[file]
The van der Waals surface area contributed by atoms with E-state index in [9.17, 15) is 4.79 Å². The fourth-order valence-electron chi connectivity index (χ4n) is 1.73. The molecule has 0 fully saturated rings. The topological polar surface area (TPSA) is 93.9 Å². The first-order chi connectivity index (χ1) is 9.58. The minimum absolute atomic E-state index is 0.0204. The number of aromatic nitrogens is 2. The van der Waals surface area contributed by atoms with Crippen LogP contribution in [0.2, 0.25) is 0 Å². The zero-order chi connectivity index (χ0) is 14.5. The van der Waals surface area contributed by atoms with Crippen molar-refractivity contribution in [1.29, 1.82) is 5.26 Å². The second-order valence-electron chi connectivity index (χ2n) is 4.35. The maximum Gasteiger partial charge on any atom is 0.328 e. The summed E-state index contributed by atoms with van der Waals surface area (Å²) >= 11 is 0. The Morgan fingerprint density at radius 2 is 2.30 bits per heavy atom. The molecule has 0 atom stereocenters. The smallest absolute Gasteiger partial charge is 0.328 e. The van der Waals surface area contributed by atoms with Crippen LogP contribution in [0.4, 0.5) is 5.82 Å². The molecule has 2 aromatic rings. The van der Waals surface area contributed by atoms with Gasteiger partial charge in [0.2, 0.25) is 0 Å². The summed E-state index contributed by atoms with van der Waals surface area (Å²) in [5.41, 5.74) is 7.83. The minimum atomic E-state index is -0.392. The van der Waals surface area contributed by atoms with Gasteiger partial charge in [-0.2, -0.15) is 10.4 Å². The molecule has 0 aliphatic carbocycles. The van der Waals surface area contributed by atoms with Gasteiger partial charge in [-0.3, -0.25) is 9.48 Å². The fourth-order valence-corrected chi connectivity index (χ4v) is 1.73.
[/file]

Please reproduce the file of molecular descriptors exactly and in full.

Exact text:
The van der Waals surface area contributed by atoms with E-state index in [9.17, 15) is 4.79 Å². The fourth-order valence-electron chi connectivity index (χ4n) is 1.73. The molecule has 0 fully saturated rings. The topological polar surface area (TPSA) is 93.9 Å². The first-order chi connectivity index (χ1) is 9.58. The minimum absolute atomic E-state index is 0.0204. The number of aromatic nitrogens is 2. The van der Waals surface area contributed by atoms with Crippen LogP contribution in [0.2, 0.25) is 0 Å². The zero-order chi connectivity index (χ0) is 14.5. The van der Waals surface area contributed by atoms with Crippen molar-refractivity contribution in [1.29, 1.82) is 5.26 Å². The second-order valence-electron chi connectivity index (χ2n) is 4.35. The maximum Gasteiger partial charge on any atom is 0.328 e. The summed E-state index contributed by atoms with van der Waals surface area (Å²) >= 11 is 0. The Morgan fingerprint density at radius 2 is 2.30 bits per heavy atom. The molecule has 0 atom stereocenters. The smallest absolute Gasteiger partial charge is 0.328 e. The van der Waals surface area contributed by atoms with Crippen LogP contribution in [0.4, 0.5) is 5.82 Å². The molecule has 2 aromatic rings. The van der Waals surface area contributed by atoms with Gasteiger partial charge in [0.2, 0.25) is 0 Å². The summed E-state index contributed by atoms with van der Waals surface area (Å²) in [5.41, 5.74) is 7.83. The minimum atomic E-state index is -0.392. The van der Waals surface area contributed by atoms with Gasteiger partial charge in [-0.2, -0.15) is 10.4 Å². The molecule has 0 aliphatic carbocycles. The van der Waals surface area contributed by atoms with Gasteiger partial charge in [-0.3, -0.25) is 9.48 Å². The fourth-order valence-corrected chi connectivity index (χ4v) is 1.73.